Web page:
WikiLeaks Founder Julian Assange Refused Bail By Court


WikiLeaks founder, Julian Assange, who has angered U.S. authorities by publishing  secret diplomatic cables, was remanded in custody by a British court on Tuesday over  allegations of sex crimes in Sweden.

He has spent some time in Sweden and was accused this year of sexual misconduct by  two female Swedish WikiLeaks volunteers. A Swedish prosecutor wants to question him  about the accusation.

WikiLeaks, which has provoked fury in Washington with its publications, vowed it  would continue making public details of the 250,000 secret U.S. documents it had  obtained.

U.S. Defence Secretary, Robert Gates, welcomed news of the arrest. “I hadn’t heard  that but it sounds like good news to me,” Gates told reporters during a trip to  Afghanistan.

At a court hearing in London, Senior District Judge Howard Riddle said: “There are  substantial grounds to believe he could abscond if granted bail.”

He said the allegations were serious, and that Assange had comparatively weak  community ties in Britain.

His British lawyer, Mark Stephens, told reporters a renewed bail application would  be made, and that his client was “fine.”

“We are entitled to appeal to a higher court, to the High Court, and we are also  entitled to go again in the magistrates court at another date,” he told reporters.  He said many people believed the prosecution was politically motivated, and that he  would be “released and vindicated.”

But a Swedish prosecutor was cited in newspaper Aftonbladet as saying the case was  not a personal matter and was not connected with his WikiLeaks work.

Assange, dressed in a navy suit and wearing an open-neck white shirt, initially gave  his address in court as a PO Box in Australia. Pressed for a more precise address,  he gave a street in Victoria, Australia.

Australian journalist, John Pilger, British film director, Ken Loach and Jemima  Khan, former wife of Pakistani cricketer and politician Imran Khan, all offered to  put up sureties to persuade the court Assange would not abscond.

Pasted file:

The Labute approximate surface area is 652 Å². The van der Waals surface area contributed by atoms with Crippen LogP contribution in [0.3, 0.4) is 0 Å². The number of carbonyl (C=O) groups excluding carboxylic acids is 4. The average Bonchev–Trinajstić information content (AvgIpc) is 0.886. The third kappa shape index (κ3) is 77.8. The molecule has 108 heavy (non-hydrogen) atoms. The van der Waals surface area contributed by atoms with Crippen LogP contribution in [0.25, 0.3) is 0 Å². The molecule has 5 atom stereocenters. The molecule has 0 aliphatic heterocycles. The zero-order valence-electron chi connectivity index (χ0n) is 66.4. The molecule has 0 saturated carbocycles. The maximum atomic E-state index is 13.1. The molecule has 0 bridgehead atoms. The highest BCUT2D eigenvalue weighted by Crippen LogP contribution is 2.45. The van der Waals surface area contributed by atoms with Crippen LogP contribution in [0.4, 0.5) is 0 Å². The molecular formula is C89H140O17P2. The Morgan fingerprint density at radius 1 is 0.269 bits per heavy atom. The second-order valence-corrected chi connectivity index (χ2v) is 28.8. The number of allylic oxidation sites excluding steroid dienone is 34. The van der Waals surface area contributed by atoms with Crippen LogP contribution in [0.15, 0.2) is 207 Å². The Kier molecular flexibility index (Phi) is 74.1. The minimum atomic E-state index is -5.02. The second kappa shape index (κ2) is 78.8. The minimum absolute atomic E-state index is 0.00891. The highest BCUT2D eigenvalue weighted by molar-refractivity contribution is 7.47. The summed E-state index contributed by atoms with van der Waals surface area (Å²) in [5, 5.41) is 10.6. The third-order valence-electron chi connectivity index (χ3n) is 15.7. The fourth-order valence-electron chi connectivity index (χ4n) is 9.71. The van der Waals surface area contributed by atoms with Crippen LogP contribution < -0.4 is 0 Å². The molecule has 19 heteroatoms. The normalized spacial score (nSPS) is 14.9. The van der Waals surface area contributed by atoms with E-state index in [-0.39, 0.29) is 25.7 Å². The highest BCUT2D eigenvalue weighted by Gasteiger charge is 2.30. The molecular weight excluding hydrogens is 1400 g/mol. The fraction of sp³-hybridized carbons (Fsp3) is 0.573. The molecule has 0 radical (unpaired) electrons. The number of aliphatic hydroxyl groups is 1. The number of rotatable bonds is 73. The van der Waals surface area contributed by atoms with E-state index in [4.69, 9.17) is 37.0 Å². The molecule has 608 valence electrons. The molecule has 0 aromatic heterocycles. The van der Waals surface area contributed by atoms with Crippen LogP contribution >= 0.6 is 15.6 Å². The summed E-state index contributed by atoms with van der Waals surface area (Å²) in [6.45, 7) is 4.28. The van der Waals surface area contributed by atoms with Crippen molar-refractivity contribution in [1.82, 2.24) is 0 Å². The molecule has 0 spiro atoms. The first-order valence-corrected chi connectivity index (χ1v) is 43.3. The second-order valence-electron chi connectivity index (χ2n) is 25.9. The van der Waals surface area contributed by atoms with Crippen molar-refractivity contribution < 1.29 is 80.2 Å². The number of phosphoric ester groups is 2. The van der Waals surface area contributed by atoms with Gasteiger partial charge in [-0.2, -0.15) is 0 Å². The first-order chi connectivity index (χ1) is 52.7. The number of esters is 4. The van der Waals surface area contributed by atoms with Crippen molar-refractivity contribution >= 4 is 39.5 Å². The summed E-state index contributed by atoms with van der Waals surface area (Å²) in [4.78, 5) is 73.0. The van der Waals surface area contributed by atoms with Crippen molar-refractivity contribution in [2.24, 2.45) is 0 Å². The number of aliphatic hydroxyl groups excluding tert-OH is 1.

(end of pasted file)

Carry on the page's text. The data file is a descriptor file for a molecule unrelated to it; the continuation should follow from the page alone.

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Pilger, who offered 20,000 pounds, told the court: “These charges against him in  Sweden are absurd and were judged absurd by a senior Swedish prosecutor.

“It would be a travesty for Mr. Assange to go within that kind of Swedish system.”

The U.S. government and others across the world have argued the publication of  cables is irresponsible and could put their national security at risk.

The WikiLeaks website was shut down after apparent political pressure on service  providers, but WikiLeaks said there were now 750 global mirror sites meaning the  data so far released remained publicly available. More cables would be released  later on Tuesday, it said.

Lawyer Gemma Lindfield, representing the Swedish judicial authorities, said the  extradition case contained allegations of four sexual assaults by Assange against  two women in Stockholm in August 2010. One charge over Miss A is that Assange  “sexually molested her” by ignoring her request for him to use a condom when having  sex with her.

Another charge relates to “Miss W,” who alleged Assange had sex with her without a  condom while she was sleeping on August 7.

Swedish prosecutors opened, then dropped, then re-opened an investigation into the  allegations. The crime he is suspected of is the least severe of three categories of  rape, carrying a maximum of four years in jail.

Assange’s Swedish lawyer has said his client would fight any extradition and  believed foreign powers were influencing Sweden.

Swiss PostFinance, the banking arm of state-owned Swiss Post, has closed an account  used for WikiLeaks donations and online payment service PayPal has also suspended  WikiLeaks’ account. Visa Europe said on Tuesday it had suspended payments to the  WikiLeaks website.

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